JPG vs RAW – What’s best?
One question I hear quite a lot is “should I be taking photos in JPG or RAW?” It is quite a debate, with some convincing (and some less convincing) arguments for and against shooting in RAW. To a lot of people, especially those just starting out, the concept of shooting RAW can be scary or just plain unknown. For me, there is a time and a place for each, which I will try my best to summarise; although to be honest I hardly ever take photos in JPG anymore and I will explain why.
So before we get into the “why”, let us first look at the “what”. What exactly are JPGs and RAWs?
JPG or JPEG:
A JPG is an image that has been processed, there and then, within the camera. It is an image based on the exposure, white balance, picture style and other settings you have selected; then processed with added brightness, contrast, sharpening and noise reduction. The resulting image is then flattened, compressed, and saved as a JPG. The compression removes elements of the information in the image that are either not required or cannot be perceived by the human eye, resulting in a much smaller file size.
These JPGs are ready to go right out of the camera, whether that is uploading to the internet, displaying on a slide reel or printing out.
Post-processing can be performed, but is not necessarily required. One thing worth considering is a JPG is a “loss” file. Because of the compression, much of the original information in the image is removed and cannot be recovered. An area that is too light or too dark will not contain enough information to bring that detail back. RAW files generally handle post-processing better than JPG.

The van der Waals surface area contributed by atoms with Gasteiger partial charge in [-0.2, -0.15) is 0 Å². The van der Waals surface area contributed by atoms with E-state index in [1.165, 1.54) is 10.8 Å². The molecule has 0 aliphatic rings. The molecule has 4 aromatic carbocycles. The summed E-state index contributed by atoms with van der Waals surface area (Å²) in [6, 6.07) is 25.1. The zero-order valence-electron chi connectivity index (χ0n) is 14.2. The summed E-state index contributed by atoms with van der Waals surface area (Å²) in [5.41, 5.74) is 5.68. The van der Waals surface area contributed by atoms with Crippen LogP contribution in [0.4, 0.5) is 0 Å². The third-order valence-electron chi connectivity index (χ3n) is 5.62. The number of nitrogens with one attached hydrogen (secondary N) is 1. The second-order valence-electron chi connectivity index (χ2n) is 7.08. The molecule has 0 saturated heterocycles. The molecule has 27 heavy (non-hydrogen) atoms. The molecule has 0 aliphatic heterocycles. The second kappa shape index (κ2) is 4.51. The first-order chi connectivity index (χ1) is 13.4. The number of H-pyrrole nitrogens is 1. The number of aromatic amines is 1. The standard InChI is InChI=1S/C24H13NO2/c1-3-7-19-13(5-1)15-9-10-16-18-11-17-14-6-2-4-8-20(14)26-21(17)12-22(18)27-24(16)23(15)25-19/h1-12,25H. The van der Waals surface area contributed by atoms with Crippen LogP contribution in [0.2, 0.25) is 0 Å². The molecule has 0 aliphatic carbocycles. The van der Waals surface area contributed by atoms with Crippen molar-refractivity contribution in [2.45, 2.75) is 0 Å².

A RAW file is pretty much the opposite of a JPG file. RAW files are completely unprocessed and uncompressed, containing all the detail originally available to the camera. Exposure, white balance, sharpening and noise reduction are all untouched by the camera, allowing the user full control over the final image. Because of this, RAW files will initially look very flat, with minimal depth and contrast and it is down to you to add as much as you wish.
Opening a RAW file needs different software to opening a JPG, but there are plenty of options available ranging from free to a couple of hundred pounds. The staples, and personal preference to many, are Photoshop and Lightroom. Photoshop and Lightroom can be purchased from Abode as part of the Creative Cloud program, with the Photography package (containing both Photoshop AND Lightroom) for just over £8 a month.